# Eggex Example: Recognizing Python Integer Literals

2019-12-22

Eggex is Oil's regular expression syntax. You may want to skim the headings of the eggex doc if it's unfamiliar.

This post demonstrates egg expressions on a realistic problem: recognizing integer literals like `42`, `0xFF`, or `0o755`.

It also shows that eggexes are appropriate for two problems that traditionally use different regex syntax:

1. Ad-hoc text processing in languages like shell and Python. For example, I interactively refactor source code with regexes, and the /release/\$VERSION/ page is essentially a big shell script.
2. Lexing programming languages. Under the hood, Oil's lexer uses re2c to turn regexes into efficient C code. But the source is in Python, using its Perl-style regex syntax.

The Oil language and its eggex subset are both still under development. I made a few changes motivated by this example, and I'm happy with the results. Let me know what you think in the comments or follow the links on the wiki!

## Three Syntaxes for Regular Languages

### Python's Spec

Considered by themselves, integer literals are a regular language. You can write them in decimal, binary, octal, or hexadecimal; and add underscores for readability.

The reference manual describes them like this:

``````integer      ::=  decinteger | bininteger | octinteger | hexinteger
decinteger   ::=  nonzerodigit (["_"] digit)* | "0"+ (["_"] "0")*
bininteger   ::=  "0" ("b" | "B") (["_"] bindigit)+
octinteger   ::=  "0" ("o" | "O") (["_"] octdigit)+
hexinteger   ::=  "0" ("x" | "X") (["_"] hexdigit)+
nonzerodigit ::=  "1"..."9"
digit        ::=  "0"..."9"
bindigit     ::=  "0" | "1"
octdigit     ::=  "0"..."7"
hexdigit     ::=  digit | "a"..."f" | "A"..."F"
``````

Examples of valid integer literals:

``````7     2147483647                        0o177    0b100110111
100_000_000_000                   0b_1110_0101
``````

I'm unfamiliar with this metalanguage, but I can guess that `...` is a character range, that `[]` means "optional", and that `*` and `+` denote repetition.

This syntax is meant for humans to read — i.e. it isn't executable.

### Eggex

Here's the same language in eggex syntax:

``````DecDigit = / [0-9] /
BinDigit = / [0-1] /
OctDigit = / [0-7] /
HexDigit = / [0-9 a-f A-F] /

DecInt   = / [1-9] ('_'? DecDigit)* | '0'+ ('_'? '0')* /
BinInt   = / '0' [b B] ('_'? BinDigit)+ /
OctInt   = / '0' [o O] ('_'? OctDigit)+ /
HexInt   = / '0' [x X] ('_'? HexDigit)+ /

Integer  = / DecInt | BinInt | OctInt | HexInt /
``````

It shows some of the differences between eggex and commmon Perl-style regex syntax:

• Patterns can be composed by naming them, e.g. `BinDigit`.
• Literals are quoted, e.g. `'0'` and `'_'`. Quotes are optional in character classes for brevity, and to make them similar to Perl/POSIX syntax.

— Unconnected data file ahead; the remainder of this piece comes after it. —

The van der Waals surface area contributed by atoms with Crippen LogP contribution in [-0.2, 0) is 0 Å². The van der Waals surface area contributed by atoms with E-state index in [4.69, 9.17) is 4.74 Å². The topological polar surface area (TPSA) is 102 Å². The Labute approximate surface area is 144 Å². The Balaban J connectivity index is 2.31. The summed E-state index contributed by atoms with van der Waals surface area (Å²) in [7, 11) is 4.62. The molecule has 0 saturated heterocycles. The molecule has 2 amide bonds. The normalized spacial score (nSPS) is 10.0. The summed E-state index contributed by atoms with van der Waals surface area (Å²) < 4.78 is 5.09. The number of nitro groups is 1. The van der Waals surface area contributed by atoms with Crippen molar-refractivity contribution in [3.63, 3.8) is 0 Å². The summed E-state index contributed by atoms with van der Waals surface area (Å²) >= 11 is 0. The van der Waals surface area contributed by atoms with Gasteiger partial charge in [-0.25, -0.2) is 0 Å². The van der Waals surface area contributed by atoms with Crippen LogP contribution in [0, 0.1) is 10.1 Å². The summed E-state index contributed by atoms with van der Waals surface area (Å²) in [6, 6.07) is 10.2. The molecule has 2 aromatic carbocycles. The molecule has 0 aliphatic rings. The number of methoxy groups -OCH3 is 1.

• Terms are separated with whitespace.

Unlike the Python spec, this syntax is executable. Compared with POSIX regexes, it's more readable.

(Note that I also re-organized the rules: They're in bottom-up order rather than top-down, and I inlined the `nonzerodigit` rule because it's only used once.)

### POSIX Syntax

An eggex in Oil evaluates to a POSIX extended regex (ERE) by default, so we simply use `echo` to see it.

``````\$ echo \$Integer
([1-9](_?[0-9])*|0+(_?0)*|0[bB](_?[0-1])+|0[oO](_?[0-7])+|0[xX](_?[0-9a-fA-F])+)
``````

I wouldn't want to type this by hand! Even if I succeeded, reading it and modifying it later would be a challenge.

Perl's `/x` and Python's `re.VERBOSE` help to a degree, but they're not available in shell tools like grep and awk.

## Two Use Cases for Eggexes

### Text Processing With Unix Tools

The integer literal problem seems naturally closer to lexing, but let's try it with Unix tools first.

Here I grep for integer literals using Oil's seamless integration:

``````bash\$ bin/oil

~/git/oilshell/oil\$ egrep \$Integer */*.py
...
core/process.py:    fd = posix.open(path, fd_mode, 0o666)
...
osh/string_ops.py:  return ''.join(chr(b & 0xFF) for b in bytes_)
...
osh/string_ops.py:  elif (starting_byte >> 3) == 0b11110:
``````

It works! We found:

• An octal literal `0o666` for file permissions (about the only thing they're good for).
• A hex literal `0xFF` for truncating an integer to a single byte.
• A binary literal `0b11110` for recognizing with UTF-8. (UTF-8 is best understood in binary notation.)

### Lexing Programming Languages

In addition to translating to POSIX ERE syntax, eggexes should also translate to:

1. Perl-style syntax, to use with the regex engines in nearly all other languages: Python, Ruby, Java, C++, etc. See issue 488.
2. The syntax that the re2c compiler accepts. This would let Oil's own lexer be expressed in eggex.

To be concrete, here's an except from Oil's frontend/lex.py: